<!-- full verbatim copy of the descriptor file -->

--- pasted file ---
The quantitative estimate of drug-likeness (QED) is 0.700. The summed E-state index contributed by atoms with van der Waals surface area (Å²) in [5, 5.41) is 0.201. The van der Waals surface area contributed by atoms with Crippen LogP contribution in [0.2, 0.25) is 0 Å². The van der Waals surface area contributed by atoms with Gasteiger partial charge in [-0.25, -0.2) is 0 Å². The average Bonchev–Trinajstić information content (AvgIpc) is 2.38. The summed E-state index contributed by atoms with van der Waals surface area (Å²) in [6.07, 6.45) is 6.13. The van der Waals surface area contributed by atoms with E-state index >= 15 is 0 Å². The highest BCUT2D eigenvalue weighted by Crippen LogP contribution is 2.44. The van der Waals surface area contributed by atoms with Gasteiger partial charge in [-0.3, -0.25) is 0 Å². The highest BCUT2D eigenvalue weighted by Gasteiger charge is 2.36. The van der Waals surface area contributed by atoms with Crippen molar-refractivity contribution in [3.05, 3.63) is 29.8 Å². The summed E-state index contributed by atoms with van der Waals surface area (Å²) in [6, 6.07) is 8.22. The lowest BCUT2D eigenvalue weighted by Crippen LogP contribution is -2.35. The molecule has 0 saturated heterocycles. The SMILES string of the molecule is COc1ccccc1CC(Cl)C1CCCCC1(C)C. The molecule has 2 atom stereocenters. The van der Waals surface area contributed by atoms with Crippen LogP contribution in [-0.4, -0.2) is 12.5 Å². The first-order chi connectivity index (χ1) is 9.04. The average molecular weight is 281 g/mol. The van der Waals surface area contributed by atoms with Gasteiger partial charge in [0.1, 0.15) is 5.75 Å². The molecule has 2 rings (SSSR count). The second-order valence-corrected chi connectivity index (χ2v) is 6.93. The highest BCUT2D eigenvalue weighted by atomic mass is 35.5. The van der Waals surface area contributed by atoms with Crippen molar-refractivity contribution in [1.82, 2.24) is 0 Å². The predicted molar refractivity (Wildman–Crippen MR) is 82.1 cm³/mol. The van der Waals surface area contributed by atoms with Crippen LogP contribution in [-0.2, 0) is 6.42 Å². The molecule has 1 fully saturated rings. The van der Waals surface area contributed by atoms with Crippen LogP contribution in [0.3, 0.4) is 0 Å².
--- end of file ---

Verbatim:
The quantitative estimate of drug-likeness (QED) is 0.700. The summed E-state index contributed by atoms with van der Waals surface area (Å²) in [5, 5.41) is 0.201. The van der Waals surface area contributed by atoms with Crippen LogP contribution in [0.2, 0.25) is 0 Å². The van der Waals surface area contributed by atoms with Gasteiger partial charge in [-0.25, -0.2) is 0 Å². The average Bonchev–Trinajstić information content (AvgIpc) is 2.38. The summed E-state index contributed by atoms with van der Waals surface area (Å²) in [6.07, 6.45) is 6.13. The van der Waals surface area contributed by atoms with E-state index >= 15 is 0 Å². The highest BCUT2D eigenvalue weighted by Crippen LogP contribution is 2.44. The van der Waals surface area contributed by atoms with Gasteiger partial charge in [-0.3, -0.25) is 0 Å². The highest BCUT2D eigenvalue weighted by Gasteiger charge is 2.36. The van der Waals surface area contributed by atoms with Crippen molar-refractivity contribution in [3.05, 3.63) is 29.8 Å². The summed E-state index contributed by atoms with van der Waals surface area (Å²) in [6, 6.07) is 8.22. The lowest BCUT2D eigenvalue weighted by Crippen LogP contribution is -2.35. The molecule has 0 saturated heterocycles. The SMILES string of the molecule is COc1ccccc1CC(Cl)C1CCCCC1(C)C. The molecule has 2 atom stereocenters. The van der Waals surface area contributed by atoms with Crippen LogP contribution in [-0.4, -0.2) is 12.5 Å². The first-order chi connectivity index (χ1) is 9.04. The average molecular weight is 281 g/mol. The van der Waals surface area contributed by atoms with Gasteiger partial charge in [0.1, 0.15) is 5.75 Å². The molecule has 2 rings (SSSR count). The second-order valence-corrected chi connectivity index (χ2v) is 6.93. The highest BCUT2D eigenvalue weighted by atomic mass is 35.5. The van der Waals surface area contributed by atoms with Crippen molar-refractivity contribution in [1.82, 2.24) is 0 Å². The predicted molar refractivity (Wildman–Crippen MR) is 82.1 cm³/mol. The van der Waals surface area contributed by atoms with Crippen LogP contribution in [-0.2, 0) is 6.42 Å². The molecule has 1 fully saturated rings. The van der Waals surface area contributed by atoms with Crippen LogP contribution in [0.3, 0.4) is 0 Å².